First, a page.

Ôoku had me from the beginning. I love alternate histories, I love in-house power struggles, and I love Yoshinaga's clean, powerful artwork. What I didn't expect was such a fascinating look at the sausage-making of public memory. Less than a century of story time after the ravages of the Pox, Ôoku's Japan is beginning to forget there was ever a time when men were as a commonplace as women. This seemed an outlandish point to make at first, but the more Yoshinaga explored it, the more I was convinced. Ôoku showcases the slow mythologization of history in a way that made me think long and hard about bias and my own knowledge of the world 80 years prior (it is lacking). Yoshinaga goes on to tackle gender roles, bureaucratic excess, and the good intentions that pave the way to rank decadence in fine detail. It's engrossing, emotional, and intelligent, and worth anyone's time -- even if you're not a “manga person.”
If Hell is real, and it's as Dante described it in The Divine Comedy, then Zander Cannon is gong to the area reserved for deceivers.
Heck suckers readers into thinking it's going to be an adventure story, one that maybe would involve a few hijinks when the lead character, Hector "Heck" Hammarskjöld, and his assistant Elliot head through the door to Hell which Heck found in his father's old house and has parlayed into a business delivering messages to people's dead loved ones. Cannon, who has previously contributed artwork to Top 10 and some Tick comics, simplified his style considerably for this graphic novel, giving it what you might call the look of a gag strip. It couldn't be further from that, though.
This is a horror comic, in a very grown-up sense. It's all about the mistakes we carry around with us throughout our lives, and if we believe in eternal punishments, how they'll stay with us for eternity. It does an amazing job of investing the reader in Heck immediately. For characters who are rendered in such a stylized way, Heck and his sidekick Elliot are beautifully human. There's a scene where both of them are judged for their sins -- something that Heck forgets always happens to him when he visits Hell. It's extraordinarily powerful and sets up one of the big payoffs of the book. It also makes you marvel at how much you care about this cartoon adventurer and his little mummy friend.
Heck's enough to make a reader wonder about what they've done themselves. It's also about forgetting and how we often can only force ourselves to do challenging things by forgetting what they're really like. I'm still thinking about it, months after reading it. It spurred me to self-reflection. That's what great art does.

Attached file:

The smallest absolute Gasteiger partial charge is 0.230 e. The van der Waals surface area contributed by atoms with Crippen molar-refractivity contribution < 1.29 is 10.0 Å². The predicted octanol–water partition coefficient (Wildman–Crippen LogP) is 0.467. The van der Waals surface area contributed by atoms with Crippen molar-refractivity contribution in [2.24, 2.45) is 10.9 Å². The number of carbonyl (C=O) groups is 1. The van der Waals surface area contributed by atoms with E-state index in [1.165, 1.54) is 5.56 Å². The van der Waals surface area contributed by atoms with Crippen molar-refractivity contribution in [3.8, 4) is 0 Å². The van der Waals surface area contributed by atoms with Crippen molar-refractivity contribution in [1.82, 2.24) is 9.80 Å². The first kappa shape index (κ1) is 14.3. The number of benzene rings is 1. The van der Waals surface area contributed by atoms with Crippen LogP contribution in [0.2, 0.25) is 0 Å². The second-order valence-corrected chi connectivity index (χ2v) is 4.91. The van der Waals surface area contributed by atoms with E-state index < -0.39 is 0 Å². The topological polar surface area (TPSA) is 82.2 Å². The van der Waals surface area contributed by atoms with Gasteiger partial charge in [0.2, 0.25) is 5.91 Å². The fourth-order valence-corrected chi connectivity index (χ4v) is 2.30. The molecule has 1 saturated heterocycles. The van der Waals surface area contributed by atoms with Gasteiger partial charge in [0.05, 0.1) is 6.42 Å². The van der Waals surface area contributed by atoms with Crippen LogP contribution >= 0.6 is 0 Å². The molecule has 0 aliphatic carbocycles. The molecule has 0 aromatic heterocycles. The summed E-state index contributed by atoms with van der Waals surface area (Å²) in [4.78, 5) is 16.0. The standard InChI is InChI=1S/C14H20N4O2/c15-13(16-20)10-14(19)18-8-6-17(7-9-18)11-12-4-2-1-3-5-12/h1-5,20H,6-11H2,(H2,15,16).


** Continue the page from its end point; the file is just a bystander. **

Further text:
The latest Zombo installment from Al Ewing and Henry flint starts off with the caption, “Meanwhile, on Panther Skull Mountain” and then just gets crazier from there. Sorry, other comics, you lose this round to the strip about a cadaverous, crime-fighting hero with aspirations in musical theatre.
Originally serialized in the 2000 A.D. anthology Zombo is a comic that has always crackled with an intensity that keeps you turning pages, but the “Planet Zombo” story ratchets up the bonkers until you’re left wondering just how much crazier this whole thing can get -- and then there’s a Kirby-esque cosmic thumb-war and you know that this is something special. Collected in this year’s You Smell of Crime & I’m the Deodorant and 2010’s Can I Eat You, Please?, the story finds the titular character shambling through encounters with reality TV show contestants, Donald Trump, YouTube suicide gangs, bombastic Kirby-speak, swarms of zombie bees (you know, “zom-bees”), space rednecks, and the still-living disembodied heads of theme park magnates who are not at all Walt Disney no sireee, all with a sort of childlike politeness and curiosity that belies his deadly nature.
“Planet Zombo” takes all of that and builds on it in a way that is undoubtedly hilarious, but also manages to take all of the crazy bits that preceded it and molds them into a workable, continuing concept. This comic's not dissimilar from Venture Bros. in that regard. Both started off as gag concepts that slowly evolved their characters and sophistication as they’ve progressed. Reading all of the stories at once, you see how both Ewing and Flint have progressed as well, with “Planet Zombo” showcasing Ewing’s ability to create crazy characters that are still relatable, melding perfectly with Flint’s Brendan McCarthy-meets-Ronin-era-Frank Miller artwork.